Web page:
Formation of the TeachEngineering collection was funded primarily under the NSF National Science Digital Library program, aiming to establish a national digital library that constitutes an online network of learning environments and resources for science, technology, engineering and mathematics (STEM) education at all levels. Many other generous sponsors and web partners have enabled its ongoing development and promotion.
Generation Beyond - a first of its kind, national educational program to bring the science of space into thousands of homes and classrooms across America. The program is designed to inspire the next generation of innovators, explorers, inventors and pioneers to pursue STEM careers. Virtual Field Trip. Video Challenge Competion. Resources.
More STEM Education Programs funded by Lockheed Martin:
Inspiring a new generation of inventors.
The Lemelson-MIT Program celebrates outstanding inventors and inspires young people to pursue creative lives and careers through invention.
Lemelson-MIT InvenTeams™ are comprised of high school students, educators, and mentors that receive up to $10,000 each to invent technological solutions to real-world problems of their own choosing. STEM educators from the continental U.S., Alaska, Hawaii, and territories of the U.S. may apply.
The initial application is available online each October and due at the beginning of April for grants to be awarded for the following academic year.
The New York Academy of Sciences is proud to announce the release of its new Innovation Curriculum, a free resource to engage middle and high school students in authentic project-based learning!
Aligned to Next Generation Science Standards, this flexible curriculum teaches students how to solve challenges facing their communities—and communities around the world—by applying principles of scientific research and design thinking. Along the way, students will build STEM knowledge and develop 21st-century skills like critical thinking, creativity, collaboration, and communication.
Use the materials to support students competing in the Future of Buildings and Cities Challenge starting October 19, or run a challenge of your own!
Download the Curriculum
This FREE resource is available in two forms.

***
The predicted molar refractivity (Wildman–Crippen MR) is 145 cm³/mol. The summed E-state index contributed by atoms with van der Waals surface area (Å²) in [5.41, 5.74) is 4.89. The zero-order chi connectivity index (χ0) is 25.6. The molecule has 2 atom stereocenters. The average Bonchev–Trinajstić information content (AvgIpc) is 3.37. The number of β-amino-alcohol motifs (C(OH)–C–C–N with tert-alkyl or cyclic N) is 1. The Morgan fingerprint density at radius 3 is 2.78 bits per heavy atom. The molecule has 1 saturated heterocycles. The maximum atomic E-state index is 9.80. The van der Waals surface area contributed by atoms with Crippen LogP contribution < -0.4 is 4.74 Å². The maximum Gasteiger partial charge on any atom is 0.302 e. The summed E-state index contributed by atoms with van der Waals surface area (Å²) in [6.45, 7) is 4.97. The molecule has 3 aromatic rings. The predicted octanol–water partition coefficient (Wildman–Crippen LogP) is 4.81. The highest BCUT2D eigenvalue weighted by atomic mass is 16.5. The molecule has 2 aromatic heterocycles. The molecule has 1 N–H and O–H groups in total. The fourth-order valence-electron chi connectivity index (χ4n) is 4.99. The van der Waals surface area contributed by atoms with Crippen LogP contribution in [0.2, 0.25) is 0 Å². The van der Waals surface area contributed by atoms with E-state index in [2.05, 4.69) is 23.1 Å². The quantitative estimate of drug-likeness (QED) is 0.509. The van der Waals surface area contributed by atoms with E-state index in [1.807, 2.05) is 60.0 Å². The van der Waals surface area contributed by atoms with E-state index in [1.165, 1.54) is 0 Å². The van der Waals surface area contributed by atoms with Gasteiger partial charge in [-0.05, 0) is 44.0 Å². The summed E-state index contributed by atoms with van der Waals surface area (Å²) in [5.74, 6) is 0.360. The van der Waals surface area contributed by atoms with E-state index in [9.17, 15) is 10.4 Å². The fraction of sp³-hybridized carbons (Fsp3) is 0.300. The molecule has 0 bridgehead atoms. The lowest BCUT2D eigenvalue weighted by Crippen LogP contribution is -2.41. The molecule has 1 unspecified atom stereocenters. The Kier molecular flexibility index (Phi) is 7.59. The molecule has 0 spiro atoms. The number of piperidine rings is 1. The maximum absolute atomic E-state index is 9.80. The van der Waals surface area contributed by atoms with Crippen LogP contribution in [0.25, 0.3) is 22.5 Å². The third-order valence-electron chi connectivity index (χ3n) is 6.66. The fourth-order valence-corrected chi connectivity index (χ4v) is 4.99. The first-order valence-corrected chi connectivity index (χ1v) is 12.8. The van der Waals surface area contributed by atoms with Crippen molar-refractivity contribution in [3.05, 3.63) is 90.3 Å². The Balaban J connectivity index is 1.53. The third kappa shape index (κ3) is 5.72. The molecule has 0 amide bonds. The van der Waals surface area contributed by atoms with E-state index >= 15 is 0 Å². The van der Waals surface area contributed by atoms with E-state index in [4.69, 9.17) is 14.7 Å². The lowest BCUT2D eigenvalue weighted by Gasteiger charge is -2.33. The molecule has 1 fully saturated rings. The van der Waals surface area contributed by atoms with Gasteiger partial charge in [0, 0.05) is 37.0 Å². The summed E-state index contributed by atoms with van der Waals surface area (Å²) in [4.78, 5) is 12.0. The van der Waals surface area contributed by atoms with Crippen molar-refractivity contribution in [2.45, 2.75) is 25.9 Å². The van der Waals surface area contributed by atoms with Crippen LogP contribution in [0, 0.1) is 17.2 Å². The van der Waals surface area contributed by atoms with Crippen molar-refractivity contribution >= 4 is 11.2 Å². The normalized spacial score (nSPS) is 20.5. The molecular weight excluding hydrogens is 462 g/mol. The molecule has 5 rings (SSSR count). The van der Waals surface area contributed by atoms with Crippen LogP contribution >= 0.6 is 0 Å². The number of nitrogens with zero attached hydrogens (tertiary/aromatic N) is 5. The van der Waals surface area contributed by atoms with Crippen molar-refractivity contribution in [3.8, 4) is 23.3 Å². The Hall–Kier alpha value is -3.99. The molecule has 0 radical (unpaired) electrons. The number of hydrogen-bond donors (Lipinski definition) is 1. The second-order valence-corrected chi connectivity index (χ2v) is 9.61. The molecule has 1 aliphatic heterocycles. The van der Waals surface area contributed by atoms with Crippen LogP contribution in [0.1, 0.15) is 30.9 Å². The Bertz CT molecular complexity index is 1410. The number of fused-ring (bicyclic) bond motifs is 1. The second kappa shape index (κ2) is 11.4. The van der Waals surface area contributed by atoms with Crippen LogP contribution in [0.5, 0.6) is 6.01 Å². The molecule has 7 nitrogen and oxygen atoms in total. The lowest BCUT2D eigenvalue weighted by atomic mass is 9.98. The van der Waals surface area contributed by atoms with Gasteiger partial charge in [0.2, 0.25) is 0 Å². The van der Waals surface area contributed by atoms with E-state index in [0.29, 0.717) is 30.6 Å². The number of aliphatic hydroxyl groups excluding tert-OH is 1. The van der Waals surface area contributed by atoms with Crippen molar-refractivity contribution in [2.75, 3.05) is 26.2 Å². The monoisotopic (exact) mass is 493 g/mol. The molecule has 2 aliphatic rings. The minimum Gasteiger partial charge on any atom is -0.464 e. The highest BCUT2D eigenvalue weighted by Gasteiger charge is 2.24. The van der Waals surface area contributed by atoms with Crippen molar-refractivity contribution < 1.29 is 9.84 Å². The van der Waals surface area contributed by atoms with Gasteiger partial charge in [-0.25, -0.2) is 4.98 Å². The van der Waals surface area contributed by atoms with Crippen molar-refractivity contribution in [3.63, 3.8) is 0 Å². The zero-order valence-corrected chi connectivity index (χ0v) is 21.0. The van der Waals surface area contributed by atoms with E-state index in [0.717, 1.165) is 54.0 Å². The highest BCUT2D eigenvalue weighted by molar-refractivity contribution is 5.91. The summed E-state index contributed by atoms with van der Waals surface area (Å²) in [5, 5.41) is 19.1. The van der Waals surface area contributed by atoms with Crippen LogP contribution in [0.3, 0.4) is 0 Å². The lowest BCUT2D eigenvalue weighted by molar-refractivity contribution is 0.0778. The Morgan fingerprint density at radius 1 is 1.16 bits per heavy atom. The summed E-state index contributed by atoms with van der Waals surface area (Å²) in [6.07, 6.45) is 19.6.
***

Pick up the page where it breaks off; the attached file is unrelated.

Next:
Attend an Online Training Session
Thursday, October 12: 6–8 PM Eastern time
We are hosting a webinar to offer guidance to educators interested in implementing these resources. To register, visit: www.nyas.org/events/2017/webex-implementing-the-gsa-innovation-curriculum/
Join our Professional Learning Community
We are also hosting a FREE online community to provide ongoing support to educators as they use these resources with students. Get advice from expert teachers, connect with fellow educators, and more. To sign up, visit: docs.google.com/forms/d/1riRcRes7-TSWx6GYLWrBsf7v2HnkZ3i-jC9kbJ0wTz4/viewform?edit_requested=true
The NASA Education team is seeking K–12 science teachers to help develop videos presented by crew members aboard the International Space Station. Videos will highlight experiments, facilities, or capabilities aboard the space station with connections to STEM topics. For more information or to get involved, email firstname.lastname@example.org.
Thank you to the American Association of Chemistry Teachers for sharing this information.
Engineering is Elementary has just posted some new videos.
The EiE classroom video collection offers a window into classrooms engaging in elementary engineering across the country. In these videos, you’ll see expert teaching techniques in action and hard-working student engineers, as well as short interviews with educators about their experience teaching EiE.
Learn more about the newest videos: blog.eie.org/want-to-see-engineering-in-action-check-out-our-newest-classroom-videos